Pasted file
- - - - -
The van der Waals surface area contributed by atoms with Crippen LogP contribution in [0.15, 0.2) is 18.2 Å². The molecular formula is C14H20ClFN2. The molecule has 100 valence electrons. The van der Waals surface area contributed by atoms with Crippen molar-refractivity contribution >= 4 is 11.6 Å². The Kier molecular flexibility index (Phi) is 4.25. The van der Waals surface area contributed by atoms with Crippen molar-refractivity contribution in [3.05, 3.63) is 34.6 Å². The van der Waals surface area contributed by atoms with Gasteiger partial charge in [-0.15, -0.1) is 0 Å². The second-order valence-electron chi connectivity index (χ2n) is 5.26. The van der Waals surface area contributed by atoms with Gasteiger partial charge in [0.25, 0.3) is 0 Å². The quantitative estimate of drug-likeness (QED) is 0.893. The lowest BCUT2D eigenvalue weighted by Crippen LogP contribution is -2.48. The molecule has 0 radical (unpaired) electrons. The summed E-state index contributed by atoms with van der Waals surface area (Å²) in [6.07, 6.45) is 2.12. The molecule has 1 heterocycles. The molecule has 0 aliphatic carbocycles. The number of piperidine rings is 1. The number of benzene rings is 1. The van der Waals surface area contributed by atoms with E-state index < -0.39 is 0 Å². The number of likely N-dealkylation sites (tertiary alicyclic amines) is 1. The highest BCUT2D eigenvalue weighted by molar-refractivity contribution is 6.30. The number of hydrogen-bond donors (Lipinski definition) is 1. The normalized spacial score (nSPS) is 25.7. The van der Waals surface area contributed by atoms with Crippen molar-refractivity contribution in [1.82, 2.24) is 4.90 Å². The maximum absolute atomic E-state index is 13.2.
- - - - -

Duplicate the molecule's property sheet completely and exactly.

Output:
The van der Waals surface area contributed by atoms with Crippen LogP contribution in [0.15, 0.2) is 18.2 Å². The molecular formula is C14H20ClFN2. The molecule has 100 valence electrons. The van der Waals surface area contributed by atoms with Crippen molar-refractivity contribution >= 4 is 11.6 Å². The Kier molecular flexibility index (Phi) is 4.25. The van der Waals surface area contributed by atoms with Crippen molar-refractivity contribution in [3.05, 3.63) is 34.6 Å². The van der Waals surface area contributed by atoms with Gasteiger partial charge in [-0.15, -0.1) is 0 Å². The second-order valence-electron chi connectivity index (χ2n) is 5.26. The van der Waals surface area contributed by atoms with Gasteiger partial charge in [0.25, 0.3) is 0 Å². The quantitative estimate of drug-likeness (QED) is 0.893. The lowest BCUT2D eigenvalue weighted by Crippen LogP contribution is -2.48. The molecule has 0 radical (unpaired) electrons. The summed E-state index contributed by atoms with van der Waals surface area (Å²) in [6.07, 6.45) is 2.12. The molecule has 1 heterocycles. The molecule has 0 aliphatic carbocycles. The number of piperidine rings is 1. The number of benzene rings is 1. The van der Waals surface area contributed by atoms with E-state index < -0.39 is 0 Å². The number of likely N-dealkylation sites (tertiary alicyclic amines) is 1. The highest BCUT2D eigenvalue weighted by molar-refractivity contribution is 6.30. The number of hydrogen-bond donors (Lipinski definition) is 1. The normalized spacial score (nSPS) is 25.7. The van der Waals surface area contributed by atoms with Crippen molar-refractivity contribution in [1.82, 2.24) is 4.90 Å². The maximum absolute atomic E-state index is 13.2.